Comcast promotions are full of "teaser" offers, in which they offer you an attractive rate which lasts for only a short time, and then goes sky high.
In my neighborhood, DSL is offered as an alternative to cable. DSL is provided by such services as AT&T Uverse. But DSL has its own series of hassles. The speeds you get can depend on the quality of your telephone wires and how far your house is away from the central office. If you are unlucky, your speeds might not be much better than dialup. In addition, there can be problems with interference from other electronic devices in your house, and there can be problems in interfacing your DSL modem with a wireless router. With DSL, there are often the same sorts of service problems as encountered in cable--missed appointments, rude personnel, incompetent technicians. My sister-in-law has had many of these problems with her DSL access.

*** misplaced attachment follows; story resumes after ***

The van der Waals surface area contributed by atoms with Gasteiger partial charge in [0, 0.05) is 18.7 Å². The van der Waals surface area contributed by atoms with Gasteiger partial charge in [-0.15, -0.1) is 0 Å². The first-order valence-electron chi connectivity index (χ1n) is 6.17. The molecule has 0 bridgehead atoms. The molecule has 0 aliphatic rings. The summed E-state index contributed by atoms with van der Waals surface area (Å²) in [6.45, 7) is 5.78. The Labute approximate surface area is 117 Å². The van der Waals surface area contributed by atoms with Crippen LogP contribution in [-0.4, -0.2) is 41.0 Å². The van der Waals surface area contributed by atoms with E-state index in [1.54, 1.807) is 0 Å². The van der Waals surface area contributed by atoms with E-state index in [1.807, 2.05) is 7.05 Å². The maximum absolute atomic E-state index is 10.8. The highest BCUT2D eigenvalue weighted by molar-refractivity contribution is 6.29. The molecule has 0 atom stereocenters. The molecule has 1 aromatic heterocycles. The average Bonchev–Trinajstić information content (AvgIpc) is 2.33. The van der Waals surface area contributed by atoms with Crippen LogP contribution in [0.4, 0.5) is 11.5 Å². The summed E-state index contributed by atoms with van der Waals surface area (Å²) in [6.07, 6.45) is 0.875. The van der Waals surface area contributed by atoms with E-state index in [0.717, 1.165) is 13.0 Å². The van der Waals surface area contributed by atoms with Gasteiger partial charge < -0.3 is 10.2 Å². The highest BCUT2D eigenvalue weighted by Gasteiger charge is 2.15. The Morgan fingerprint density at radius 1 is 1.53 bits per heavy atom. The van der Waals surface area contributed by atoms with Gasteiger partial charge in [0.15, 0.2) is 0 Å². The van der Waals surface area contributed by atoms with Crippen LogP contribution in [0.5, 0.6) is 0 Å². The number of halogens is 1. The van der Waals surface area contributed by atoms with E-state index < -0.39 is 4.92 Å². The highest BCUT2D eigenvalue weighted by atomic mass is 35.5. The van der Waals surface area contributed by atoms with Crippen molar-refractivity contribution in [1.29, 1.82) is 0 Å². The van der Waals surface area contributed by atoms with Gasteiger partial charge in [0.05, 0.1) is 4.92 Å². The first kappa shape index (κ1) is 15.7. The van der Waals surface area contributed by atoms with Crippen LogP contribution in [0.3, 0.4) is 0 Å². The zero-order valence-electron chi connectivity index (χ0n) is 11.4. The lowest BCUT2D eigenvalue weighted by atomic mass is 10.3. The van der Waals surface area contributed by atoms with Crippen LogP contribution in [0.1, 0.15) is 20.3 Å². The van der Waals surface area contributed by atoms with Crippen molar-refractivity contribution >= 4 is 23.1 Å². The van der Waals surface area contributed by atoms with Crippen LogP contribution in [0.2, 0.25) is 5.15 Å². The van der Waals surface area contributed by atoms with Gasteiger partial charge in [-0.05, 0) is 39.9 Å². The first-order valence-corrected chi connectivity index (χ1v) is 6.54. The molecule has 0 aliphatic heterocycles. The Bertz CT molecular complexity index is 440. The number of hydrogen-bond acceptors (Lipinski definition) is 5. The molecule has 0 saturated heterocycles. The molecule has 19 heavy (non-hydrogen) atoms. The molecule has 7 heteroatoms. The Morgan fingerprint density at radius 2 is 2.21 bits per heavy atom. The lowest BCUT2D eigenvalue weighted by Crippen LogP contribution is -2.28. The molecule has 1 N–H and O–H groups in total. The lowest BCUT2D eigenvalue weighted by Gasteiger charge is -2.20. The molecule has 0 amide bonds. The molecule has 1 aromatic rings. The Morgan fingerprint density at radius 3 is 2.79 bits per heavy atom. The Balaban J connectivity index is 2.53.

I still retain dial-up access, just in case my cable internet acess stops working.
When AT&T DSL finally arrived in my neighborhood, I switched. It's slower, but it is cheaper and easy enough to set up that I did it by myself. They don't deliver Uverse here yet, but when it arrives I'll upgrade.
Comcast is already a regulated utility. The notion that more regulation might lead to more competition is misguided. Regulatory compliance cost is a high barrier to entry that protects Comcast's monopoly.
Write your passwords down. Seriously. Don't stick them on your monitor anything stupid like that, but keep a list and store it in a safe place. I keep my passwords written on a list in a drawer in my home office. My wife knows where it is, but if I can't trust her I'm screwed anyway. If a list at home isn't convenient enough, you can write down a few key passwords and keep them in your wallet.
Don't use a password system. Assuming that a hacker isn't clever enough to figure it out is a recipe for disaster. If I saw "LinkedIn" in your LinkedIn password, I'd try swapping it out for Facebook, Paypal, etc.
You can also store you mass collection of less important passwords in a password-protected or encrypted file, or simply write them down by using your Orphan Annie Decoder Ring.
Have you considered bringing a puppy to a softball game as a tactic?